How Do Privileged Identity Management Tools Work?

How Do Privileged Identity Management Tools Work?

How exactly do privileged identity management (PIM) tools work? What capabilities do they provide enterprises’ identity management and cybersecurity strategies? Why should your organization adopt them? 

We can broadly categorize every business’ user-base into two camps: users and superusers. The former (ideally under identity management) should only have permissions to the data pertaining to their jobs within the company. 

However, the latter’s permissions extend far, far beyond that limitation. For example, privileged users could obtain sensitive data, change workflows, escalate permissions, and even destroy the network.

Obviously, hackers target privileged credentials more than any other target for precisely that reason; in their hands, privileged accounts could allow hackers to pull off substantial financial crimes or steal valuable data. Additionally, if a user decides to abuse their credentials, they could become an insider threat of a dangerous scale. 

Fortunately, privileged identity management tools work to curtail hackers’ goals. Here’s how.

How Privileged Identity Management Tools Work  

1. Limiting Privileges (And Privileged Users)

Not every manager can or should have privileged credentials; the fewer accounts which possess extensive privileges, the smaller your enterprise’s potential attack surface. Further, if those privileged users can only access certain resources, then even in the wrong hands the damage a hacker can wreak becomes limited.

Therefore, privileged identity management tools enforce the Principle of Least Privilege across all users. This principle states that users should only possess permissions they absolutely need to perform their roles; further, this principle extends to the most powerful users in your network. 

As part of this enforcement, PIM tools help enterprises extend their visibility over their users. Visibility is key to any cybersecurity policy and identity management strategy; after all, you cannot hope to protect what remains outside your vision.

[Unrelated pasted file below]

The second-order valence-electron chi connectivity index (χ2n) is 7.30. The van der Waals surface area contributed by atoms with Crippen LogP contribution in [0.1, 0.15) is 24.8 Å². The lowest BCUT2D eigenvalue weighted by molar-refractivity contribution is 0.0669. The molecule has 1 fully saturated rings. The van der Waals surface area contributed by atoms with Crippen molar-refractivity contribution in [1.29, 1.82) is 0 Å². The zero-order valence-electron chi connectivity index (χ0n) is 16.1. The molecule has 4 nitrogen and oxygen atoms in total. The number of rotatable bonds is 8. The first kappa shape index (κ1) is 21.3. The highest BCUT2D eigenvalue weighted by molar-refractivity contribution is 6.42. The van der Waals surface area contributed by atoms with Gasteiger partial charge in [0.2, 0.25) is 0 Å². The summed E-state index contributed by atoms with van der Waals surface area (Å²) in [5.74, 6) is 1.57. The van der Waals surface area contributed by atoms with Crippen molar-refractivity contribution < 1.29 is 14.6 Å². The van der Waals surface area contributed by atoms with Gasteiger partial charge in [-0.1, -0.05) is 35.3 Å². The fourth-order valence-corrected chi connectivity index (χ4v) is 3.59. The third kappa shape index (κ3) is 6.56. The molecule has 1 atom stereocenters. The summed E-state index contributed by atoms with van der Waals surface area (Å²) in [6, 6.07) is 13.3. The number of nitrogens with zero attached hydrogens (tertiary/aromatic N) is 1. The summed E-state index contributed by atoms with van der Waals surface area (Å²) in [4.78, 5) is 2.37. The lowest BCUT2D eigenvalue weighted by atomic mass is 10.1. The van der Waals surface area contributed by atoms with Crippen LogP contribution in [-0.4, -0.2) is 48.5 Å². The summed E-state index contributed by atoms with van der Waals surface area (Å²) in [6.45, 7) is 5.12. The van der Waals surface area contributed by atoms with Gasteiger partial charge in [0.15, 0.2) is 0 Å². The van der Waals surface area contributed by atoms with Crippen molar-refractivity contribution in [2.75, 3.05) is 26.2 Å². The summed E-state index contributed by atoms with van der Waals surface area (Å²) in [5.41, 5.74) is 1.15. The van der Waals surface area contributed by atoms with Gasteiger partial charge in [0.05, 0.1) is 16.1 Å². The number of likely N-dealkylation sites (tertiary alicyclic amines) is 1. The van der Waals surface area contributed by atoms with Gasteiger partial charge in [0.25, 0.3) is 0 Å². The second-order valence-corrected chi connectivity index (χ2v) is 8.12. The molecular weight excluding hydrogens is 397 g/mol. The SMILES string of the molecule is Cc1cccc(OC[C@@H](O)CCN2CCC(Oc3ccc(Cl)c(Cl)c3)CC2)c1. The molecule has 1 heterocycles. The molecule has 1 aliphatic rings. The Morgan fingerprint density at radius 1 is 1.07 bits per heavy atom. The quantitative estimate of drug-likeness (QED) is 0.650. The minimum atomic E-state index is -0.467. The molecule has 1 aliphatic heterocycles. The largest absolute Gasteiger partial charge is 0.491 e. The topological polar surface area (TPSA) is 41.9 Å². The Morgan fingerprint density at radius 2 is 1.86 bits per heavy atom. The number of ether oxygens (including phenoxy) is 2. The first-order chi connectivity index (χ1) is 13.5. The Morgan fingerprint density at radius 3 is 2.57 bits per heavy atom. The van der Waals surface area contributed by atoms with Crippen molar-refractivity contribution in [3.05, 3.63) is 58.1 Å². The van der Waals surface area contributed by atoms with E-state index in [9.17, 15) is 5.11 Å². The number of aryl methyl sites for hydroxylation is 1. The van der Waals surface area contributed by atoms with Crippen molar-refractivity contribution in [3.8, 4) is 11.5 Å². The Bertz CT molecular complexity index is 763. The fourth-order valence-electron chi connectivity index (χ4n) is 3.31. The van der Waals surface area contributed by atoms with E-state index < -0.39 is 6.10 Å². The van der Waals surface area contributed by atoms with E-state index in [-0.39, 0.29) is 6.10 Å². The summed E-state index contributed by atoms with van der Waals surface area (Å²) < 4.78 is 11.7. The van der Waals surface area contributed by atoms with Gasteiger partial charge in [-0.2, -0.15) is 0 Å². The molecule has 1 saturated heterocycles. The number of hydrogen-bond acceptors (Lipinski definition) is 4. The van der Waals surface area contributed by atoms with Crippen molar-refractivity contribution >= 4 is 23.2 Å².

Privileged identity management requires that any new superuser accounts specify their permissions and reason for accepting; this prevents any new account from evading your cybersecurity policies. Additionally, privilege monitoring can help you find superuser accounts that previously eluded your IT team in the past. As such, it can help prevent the development of orphaned accounts.   

Further, privileged identity management tools can monitor for changes, updates, and other modifications in your IT infrastructure; this prevents malicious users from making changes that could compromise your data or workflows.      

2. Improved Authentication

A recurring theme in cybersecurity and identity management, in particular, is the inadequacy of passwords. Unfortunately, passwords can’t protect modern users or modern databases in the wake of digital threats. Hackers can far too easily guess passwords (especially weak passwords like “123456”) or crack them with simple tools. Otherwise, threat actors could always just exploit social media and make educated guesses based on public information or phish the information.